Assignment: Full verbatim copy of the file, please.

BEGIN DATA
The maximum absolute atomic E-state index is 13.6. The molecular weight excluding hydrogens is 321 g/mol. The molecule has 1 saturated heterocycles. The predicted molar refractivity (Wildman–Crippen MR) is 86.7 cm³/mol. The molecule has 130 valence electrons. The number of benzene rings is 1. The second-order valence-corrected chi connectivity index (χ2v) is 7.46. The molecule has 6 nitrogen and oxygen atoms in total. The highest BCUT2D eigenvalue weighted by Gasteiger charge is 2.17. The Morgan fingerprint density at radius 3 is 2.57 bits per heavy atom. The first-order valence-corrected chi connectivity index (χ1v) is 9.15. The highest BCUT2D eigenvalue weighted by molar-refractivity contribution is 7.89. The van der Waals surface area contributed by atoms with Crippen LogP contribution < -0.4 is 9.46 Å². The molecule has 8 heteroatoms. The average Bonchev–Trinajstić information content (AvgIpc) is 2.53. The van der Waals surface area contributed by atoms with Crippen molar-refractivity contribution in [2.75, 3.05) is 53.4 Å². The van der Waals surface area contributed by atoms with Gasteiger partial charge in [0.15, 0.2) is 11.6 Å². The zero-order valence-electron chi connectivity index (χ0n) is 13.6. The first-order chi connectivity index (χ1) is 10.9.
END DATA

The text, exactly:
The maximum absolute atomic E-state index is 13.6. The molecular weight excluding hydrogens is 321 g/mol. The molecule has 1 saturated heterocycles. The predicted molar refractivity (Wildman–Crippen MR) is 86.7 cm³/mol. The molecule has 130 valence electrons. The number of benzene rings is 1. The second-order valence-corrected chi connectivity index (χ2v) is 7.46. The molecule has 6 nitrogen and oxygen atoms in total. The highest BCUT2D eigenvalue weighted by Gasteiger charge is 2.17. The Morgan fingerprint density at radius 3 is 2.57 bits per heavy atom. The first-order valence-corrected chi connectivity index (χ1v) is 9.15. The highest BCUT2D eigenvalue weighted by molar-refractivity contribution is 7.89. The van der Waals surface area contributed by atoms with Crippen LogP contribution < -0.4 is 9.46 Å². The molecule has 8 heteroatoms. The average Bonchev–Trinajstić information content (AvgIpc) is 2.53. The van der Waals surface area contributed by atoms with Crippen molar-refractivity contribution in [2.75, 3.05) is 53.4 Å². The van der Waals surface area contributed by atoms with Gasteiger partial charge in [0.15, 0.2) is 11.6 Å². The zero-order valence-electron chi connectivity index (χ0n) is 13.6. The first-order chi connectivity index (χ1) is 10.9.